Sunday, April 22, 2018

In which the pond is relieved to discover that it can continue to disagree with prattling Polonius ...

(Above: the pond seizes the chance to enhance its swear jar).

The pond was shocked to find itself in the company of prattling Polonius and the likes of Neil James when it came to the matter of the recent campaign regarding the ceremonial elevation of Sir John Monash to Field Marshall.

James ended his piece, here, thusly:

The two most authoritative biographies of Monash by Geoffrey Serle and Peter Pedersen detail his many strengths and achievements, and record his human flaws. They also refute both the themes and claims made by those pushing Monash mythology rather than facts, context or historically informed perspectives. Monash himself specified that his gravestone was to read only ‘John Monash’ with no title, rank or awards.

Indeed. As James notes, Monash didn't serve in what is usually conventionally defined as a field marshall role, though it should be added that the Australian version is a something of a caricature and apart from Blamey, with only a few mainly ceremonial players given the title ...

Monash was an astute general, and so a posthumous appointment to field marshall would also have been a ceremonial gesture, designed to appease the living, because it wouldn't have done much for the dead, and it would have put Monash in the company of the likes of King George VI and the Duke of Edinburgh, appointed in 1954.

Given the Duke's indifferent military record, putting Monash in this sort of company would have been a major demotion and verging on the defamatory - it's bad enough they both share knighthoods, thanks to the onion muncher, with Monash earning his, and the Duke doing sweet fuck all for his.

The pond hesitates to drag Godwin's Law into the conversation but this sort of pomp and pageantry was most loved by the most inept Nazis, as when Hitler promoted the foppish Hermann Göring, Commander-in-Chief of the Luftwaffe, to the newly created top dog position of Reichsmarschall in 1940 …yet when the title might have counted for something, in 1945 Hitler went with Grand Admiral Karl Dönitz as his successor, a classic hospital pass. Hitler had been pandering to Göring's love of fancy batons and dress-up games ...

Monash was of an engineering bent, and was more interested in getting the job done than in baubles and decorations …

Of course it was silly old Tim Fischer who was behind the push that was nobbled by Malware's government, but two wrongs don't provide the justification for putting Monash in such dud company:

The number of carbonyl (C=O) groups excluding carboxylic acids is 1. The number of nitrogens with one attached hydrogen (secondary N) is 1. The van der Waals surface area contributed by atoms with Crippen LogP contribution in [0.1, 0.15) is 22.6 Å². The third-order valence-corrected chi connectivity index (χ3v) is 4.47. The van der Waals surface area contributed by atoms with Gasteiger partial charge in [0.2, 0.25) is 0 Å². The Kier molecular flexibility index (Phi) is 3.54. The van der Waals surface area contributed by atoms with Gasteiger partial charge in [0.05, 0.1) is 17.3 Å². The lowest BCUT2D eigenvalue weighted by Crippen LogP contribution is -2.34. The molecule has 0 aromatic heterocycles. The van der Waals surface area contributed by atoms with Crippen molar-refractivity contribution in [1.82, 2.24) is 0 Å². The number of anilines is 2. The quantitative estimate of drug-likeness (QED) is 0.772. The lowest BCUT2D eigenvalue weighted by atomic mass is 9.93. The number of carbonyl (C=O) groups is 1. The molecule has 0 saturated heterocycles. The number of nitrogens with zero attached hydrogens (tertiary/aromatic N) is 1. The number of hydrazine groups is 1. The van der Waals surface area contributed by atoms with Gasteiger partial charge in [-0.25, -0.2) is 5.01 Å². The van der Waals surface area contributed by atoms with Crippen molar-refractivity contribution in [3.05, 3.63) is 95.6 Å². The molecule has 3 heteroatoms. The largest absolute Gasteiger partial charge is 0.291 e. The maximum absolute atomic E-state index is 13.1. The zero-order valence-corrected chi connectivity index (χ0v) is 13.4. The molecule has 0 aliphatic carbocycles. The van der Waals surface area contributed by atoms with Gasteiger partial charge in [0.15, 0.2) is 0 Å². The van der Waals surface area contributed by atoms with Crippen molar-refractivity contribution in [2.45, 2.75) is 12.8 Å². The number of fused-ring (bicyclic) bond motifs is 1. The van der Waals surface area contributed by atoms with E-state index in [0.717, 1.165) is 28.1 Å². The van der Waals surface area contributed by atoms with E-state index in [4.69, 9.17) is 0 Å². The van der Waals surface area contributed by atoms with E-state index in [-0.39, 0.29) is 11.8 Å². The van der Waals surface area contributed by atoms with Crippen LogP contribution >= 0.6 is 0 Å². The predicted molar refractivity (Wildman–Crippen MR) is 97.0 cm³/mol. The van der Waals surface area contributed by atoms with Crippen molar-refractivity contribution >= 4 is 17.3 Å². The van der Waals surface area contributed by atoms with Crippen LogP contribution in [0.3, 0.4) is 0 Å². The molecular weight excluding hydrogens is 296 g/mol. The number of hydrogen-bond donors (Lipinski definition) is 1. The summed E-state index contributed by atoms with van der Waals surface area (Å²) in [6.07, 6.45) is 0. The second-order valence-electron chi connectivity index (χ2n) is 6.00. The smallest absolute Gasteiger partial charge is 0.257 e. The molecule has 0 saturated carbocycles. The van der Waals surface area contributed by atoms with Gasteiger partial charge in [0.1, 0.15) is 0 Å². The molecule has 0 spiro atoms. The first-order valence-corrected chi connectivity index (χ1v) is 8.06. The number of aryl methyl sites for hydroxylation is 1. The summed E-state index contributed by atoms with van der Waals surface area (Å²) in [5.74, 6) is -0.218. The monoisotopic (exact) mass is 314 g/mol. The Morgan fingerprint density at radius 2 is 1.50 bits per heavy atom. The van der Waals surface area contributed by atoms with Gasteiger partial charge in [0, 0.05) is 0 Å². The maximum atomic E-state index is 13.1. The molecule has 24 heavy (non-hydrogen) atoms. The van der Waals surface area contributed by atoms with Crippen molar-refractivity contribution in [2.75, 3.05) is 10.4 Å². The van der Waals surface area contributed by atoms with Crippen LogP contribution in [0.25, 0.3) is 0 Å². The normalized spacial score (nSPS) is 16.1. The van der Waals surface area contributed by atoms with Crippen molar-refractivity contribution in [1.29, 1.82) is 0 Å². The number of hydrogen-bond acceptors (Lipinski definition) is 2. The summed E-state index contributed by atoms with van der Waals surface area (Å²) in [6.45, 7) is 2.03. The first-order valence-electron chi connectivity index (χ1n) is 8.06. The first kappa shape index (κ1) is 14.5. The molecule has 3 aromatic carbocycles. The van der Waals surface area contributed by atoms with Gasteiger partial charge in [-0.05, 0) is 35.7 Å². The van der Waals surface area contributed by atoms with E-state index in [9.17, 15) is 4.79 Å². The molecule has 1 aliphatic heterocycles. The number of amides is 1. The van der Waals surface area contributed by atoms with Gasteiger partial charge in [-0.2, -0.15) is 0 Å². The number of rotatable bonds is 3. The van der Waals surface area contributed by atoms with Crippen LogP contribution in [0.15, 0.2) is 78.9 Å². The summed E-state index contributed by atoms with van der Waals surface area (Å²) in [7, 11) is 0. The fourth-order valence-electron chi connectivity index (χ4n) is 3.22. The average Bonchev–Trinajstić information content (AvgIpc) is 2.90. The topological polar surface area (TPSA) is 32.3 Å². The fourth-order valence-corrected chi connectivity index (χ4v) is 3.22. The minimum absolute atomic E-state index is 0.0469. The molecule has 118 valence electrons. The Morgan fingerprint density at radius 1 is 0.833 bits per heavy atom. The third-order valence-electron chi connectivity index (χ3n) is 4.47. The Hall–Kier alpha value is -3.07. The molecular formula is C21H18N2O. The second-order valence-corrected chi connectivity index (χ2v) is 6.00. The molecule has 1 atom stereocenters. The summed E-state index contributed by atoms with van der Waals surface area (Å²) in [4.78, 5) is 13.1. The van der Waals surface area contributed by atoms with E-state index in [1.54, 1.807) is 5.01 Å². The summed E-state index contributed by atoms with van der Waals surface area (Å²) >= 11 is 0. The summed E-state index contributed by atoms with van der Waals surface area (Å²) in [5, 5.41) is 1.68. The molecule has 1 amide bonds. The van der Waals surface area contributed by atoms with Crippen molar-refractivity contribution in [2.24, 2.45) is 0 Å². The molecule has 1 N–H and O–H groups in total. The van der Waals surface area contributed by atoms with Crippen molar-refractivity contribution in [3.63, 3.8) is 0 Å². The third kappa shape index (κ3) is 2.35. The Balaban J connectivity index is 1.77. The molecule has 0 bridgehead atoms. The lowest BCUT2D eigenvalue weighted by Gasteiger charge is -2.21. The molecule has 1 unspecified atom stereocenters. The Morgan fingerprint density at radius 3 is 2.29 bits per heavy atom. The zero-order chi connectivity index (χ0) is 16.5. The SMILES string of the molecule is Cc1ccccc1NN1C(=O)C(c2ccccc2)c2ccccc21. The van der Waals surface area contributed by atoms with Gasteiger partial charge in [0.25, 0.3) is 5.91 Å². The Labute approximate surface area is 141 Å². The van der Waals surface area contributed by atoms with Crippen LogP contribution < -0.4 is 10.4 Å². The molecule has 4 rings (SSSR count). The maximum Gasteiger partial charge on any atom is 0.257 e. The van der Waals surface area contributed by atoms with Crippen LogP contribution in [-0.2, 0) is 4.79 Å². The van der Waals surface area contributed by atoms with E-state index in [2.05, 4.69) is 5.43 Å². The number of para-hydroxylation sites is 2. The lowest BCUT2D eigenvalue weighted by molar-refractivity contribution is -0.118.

Former deputy prime minister Tim Fischer, who led the campaign to promote Monash, urged the Prime Minister to reconsider. "There are no insurmountable reasons as to why you can not proceed with the promotion of John Monash," Mr Fischer said on Wednesday.

"It remains curious in the extreme that Prince Charles, who absolutely deserves to be head of the Commonwealth, will on accession become an Australian field marshal like his father and grandfather, but not John Monash our greatest military leader." The rare title will be bestowed on Prince Charles when he becomes King - a ceremonial honour that irritates Monash backers in Australia. The Queen's husband, Prince Philip, is one of just four Australian Army field marshals. Just one of those four - Sir Thomas Blamey - is an Australian. (here).

Well no Tim, Prince Chuck absolutely doesn't deserve to be head of the Commonwealth, and as with his dad, putting John Monash in Chuck's company verges on the defamatory…

The reptiles' contribution to the discussion was particularly stupid, presenting it as some kind of generational smack down …

Talk about defamatory.

It's bad enough lining Monash up against the Duke, but it's totally dire putting him up against, or wanting him in the same company, as Prince Chuck … what was it Groucho Marx said about clubs?

But enough of all this, the pond almost forgot that prattling Polonius had also offered two bob's worth, and the pond's mission, as it always is, must be to find some way to disagree with Polonius, even when there might appear to be some disagreement …

It's easy to see why the pond's heart sank. Nothing to see here, and the pond had to quickly move on to the next gobbet ...

Thank the long absent lord.

The pond should have known Polonius would have been a Haig supporter, and how about that immortal line, "a few mistakes along the way."

Now it's not just because the pond's grandfather fought in the battle of the Somme that the pond is alone in taking a view about not being vague, and never asking for a Haig …